Cost price rises start to slow growth in Lancashire, bank reports

Rising costs of materials and fuel has resulted in a slowing in growth in Lancashire and the North West according to a bank’s latest figures.
Watch more of our videos on Shots! 
and live on Freeview channel 276
Visit Shots! now

The latest Regional PMI data from NatWest showed a slowdown in the rate of business activity growth across the North West in May, reflecting a loss of momentum in the post-lockdown recovery and headwinds to demand from rising prices and economic uncertainty.

Firms reported a sharp increase in charges for goods and services as they continued to grapple with rising costs, although a rise in employment was indicative of relatively resilient business confidence in the region.

Hide Ad
Hide Ad

The headline North West Business Activity Index – a seasonally adjusted index that measures the month-on-month change in the combined output of the region’s manufacturing and service sectors – registered 53.0 in May. Although still above the 50.0 no-change threshold, the latest reading was down from April's 58.7 and signalled the slowest growth for four months.

Richard Topliss of Nat WestRichard Topliss of Nat West
Richard Topliss of Nat West
Read More
Call for VAT cut on energy by Lancashire business leaders as economy weakens acc...

After falling to a four-month low in April, firms' expectations towards future activity showed a slight rebound midway through the second quarter. The improvement in confidence among businesses in the North West contrasted with a decline across the UK as a whole.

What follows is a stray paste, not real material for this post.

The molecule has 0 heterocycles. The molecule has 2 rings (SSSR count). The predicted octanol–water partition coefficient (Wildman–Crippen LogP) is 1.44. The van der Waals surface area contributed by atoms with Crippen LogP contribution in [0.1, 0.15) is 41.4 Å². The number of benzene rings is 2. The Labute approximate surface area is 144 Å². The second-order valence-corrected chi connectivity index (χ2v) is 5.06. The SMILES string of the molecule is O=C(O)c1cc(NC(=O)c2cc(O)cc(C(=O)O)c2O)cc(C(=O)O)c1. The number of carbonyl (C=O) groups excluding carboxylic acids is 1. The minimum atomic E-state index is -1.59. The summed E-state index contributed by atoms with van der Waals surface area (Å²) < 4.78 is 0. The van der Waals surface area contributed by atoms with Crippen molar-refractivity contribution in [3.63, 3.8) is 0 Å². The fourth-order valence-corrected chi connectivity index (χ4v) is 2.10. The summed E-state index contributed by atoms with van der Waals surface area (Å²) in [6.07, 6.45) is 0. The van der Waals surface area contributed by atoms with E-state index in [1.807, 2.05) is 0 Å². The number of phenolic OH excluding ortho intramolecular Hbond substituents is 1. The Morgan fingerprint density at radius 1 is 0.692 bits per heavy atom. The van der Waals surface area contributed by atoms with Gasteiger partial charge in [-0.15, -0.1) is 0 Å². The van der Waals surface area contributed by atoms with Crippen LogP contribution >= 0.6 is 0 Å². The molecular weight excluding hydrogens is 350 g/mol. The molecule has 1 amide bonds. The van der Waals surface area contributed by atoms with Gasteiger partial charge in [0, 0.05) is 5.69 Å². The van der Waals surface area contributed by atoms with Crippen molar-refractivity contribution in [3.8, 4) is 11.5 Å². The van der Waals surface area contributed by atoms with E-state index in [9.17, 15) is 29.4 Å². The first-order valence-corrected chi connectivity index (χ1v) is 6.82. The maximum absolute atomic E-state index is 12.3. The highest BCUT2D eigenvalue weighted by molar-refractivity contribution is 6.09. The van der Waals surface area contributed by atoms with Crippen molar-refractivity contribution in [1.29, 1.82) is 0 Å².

But business costs continued to intensify midway through the second quarter, with the rate of input price inflation accelerating to a new record high.

Richard Topliss, chairman of NatWest North Regional Board, said: "Growth of business activity in the North West is starting to slow, as the momentum gained from the lifting of COVID restrictions begins to fade and sharply rising prices act as a headwind to demand.

"May saw the weakest rise in regional output for four months, with the slowdown reflecting a broader UK trend. Inflationary pressures show no signs of abating, with firms' operating expenses rising at a record rate for the second month running amid the growing cost of energy, materials, transportation and personnel, all of which is translating into higher prices for goods and services.

"At least for now, however, businesses remain upbeat about the outlook, and more so than in almost any other area, which is helping to sustain job creation across the region."

Related topics: